Isabel Allende's History Lesson

"This is what happened in Germany, with the Nazis... and people thought that they could stand it. Okay, they could just tolerate it because it didn't affect their personal lives.

We have to stop it. We have to stop it now, before it gets out of hand. This government is doing things that are not allowed in our constitution. So we have to react. What are people waiting for God's sake?"
-- Isabel Allende

Chilean author Isabel Allende has lived through a dictatorship once and she's not about to sit by and watch democracy stolen a second time. In her latest memoir, "My Invented Country: A Nostalgic Journey through Chile," she explores her recollections of her homeland, the lessons of its history, and her understanding of what it means to be Chilean, and now, an American.

LF: The coup of September 11, 1973 in Chile, which overthrew your cousin Salvador Allende, and the attacks on the same date in the United States. You say these two September 11ths, separated by almost thirty years have come to make all the difference in your life and that the attacks on the United States shifted your relationship both to Chile and to this country your home, now, for many years. Can you explain?

Allende: Well. On a Tuesday, September 11, 1973, we had a military coup in Chile. It was a terrorist attack on a democracy sponsored by the CIA. Many years later, we had a terrorist attack on this democracy, on the United States, where I am living. I think that in my mind, both events have a great meaning because in the first one, I lost my country. I had to leave, and I lived in exile for many, many years. And the second event made me feel I belonged -- I gained a country. And the feeling came for the first time; I felt that I could relate to the vulnerability that people were feeling.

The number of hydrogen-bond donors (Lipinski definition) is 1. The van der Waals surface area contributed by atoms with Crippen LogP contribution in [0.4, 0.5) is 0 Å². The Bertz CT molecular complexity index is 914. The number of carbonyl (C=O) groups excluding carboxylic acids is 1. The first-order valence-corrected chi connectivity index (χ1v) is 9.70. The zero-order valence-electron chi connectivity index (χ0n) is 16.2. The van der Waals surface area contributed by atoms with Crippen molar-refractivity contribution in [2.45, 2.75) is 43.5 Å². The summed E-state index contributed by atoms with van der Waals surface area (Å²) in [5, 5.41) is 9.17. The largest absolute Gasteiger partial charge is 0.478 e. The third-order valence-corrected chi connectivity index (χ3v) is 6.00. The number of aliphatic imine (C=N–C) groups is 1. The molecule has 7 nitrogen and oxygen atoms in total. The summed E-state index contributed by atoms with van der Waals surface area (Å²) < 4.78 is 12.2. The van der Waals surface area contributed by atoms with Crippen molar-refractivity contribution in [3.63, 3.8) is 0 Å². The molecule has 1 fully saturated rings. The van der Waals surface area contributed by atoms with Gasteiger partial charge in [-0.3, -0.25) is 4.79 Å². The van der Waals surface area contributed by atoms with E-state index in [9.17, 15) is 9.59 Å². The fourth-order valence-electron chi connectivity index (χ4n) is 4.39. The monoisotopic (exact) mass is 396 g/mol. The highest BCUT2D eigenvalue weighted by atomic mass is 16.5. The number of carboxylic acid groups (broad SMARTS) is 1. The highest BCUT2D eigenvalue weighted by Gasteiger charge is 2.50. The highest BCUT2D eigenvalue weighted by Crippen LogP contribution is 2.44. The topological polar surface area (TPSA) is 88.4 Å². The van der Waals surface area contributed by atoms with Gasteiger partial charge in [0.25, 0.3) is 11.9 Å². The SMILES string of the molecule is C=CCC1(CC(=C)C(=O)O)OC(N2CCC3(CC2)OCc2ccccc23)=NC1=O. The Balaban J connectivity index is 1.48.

When I came to the United States 16 years ago, one of the things that I told my husband was that this was a very arrogant country. It was a sort of childish optimism and childish arrogance that, nothing could happen here, that everybody was safe and we would prosper indefinitely and that everything would always be better and better. And that's not how life is in the rest of the world. So I always felt very alien. And then, for the first time, on September 11, 2001, I think that people realized how life is for the rest of the world and I could relate to that.

Now, when you go to Chile in your writings here in the latest book, My Invented Country, the majority of the book is about the pre-1973 period, in which, as you describe it, Chileans, certainly of the class to which you belonged, had some of the same denial, at least as you describe it. You say: "We Chileans had no idea what a military coup entailed, because we had a long and solid democratic tradition." You write: "No, that would never happen to us, we proclaimed, [pointing at "Banana Republics" elsewhere] because in Chile even the soldiers believed in Democracy. No one would dare violate our constitution."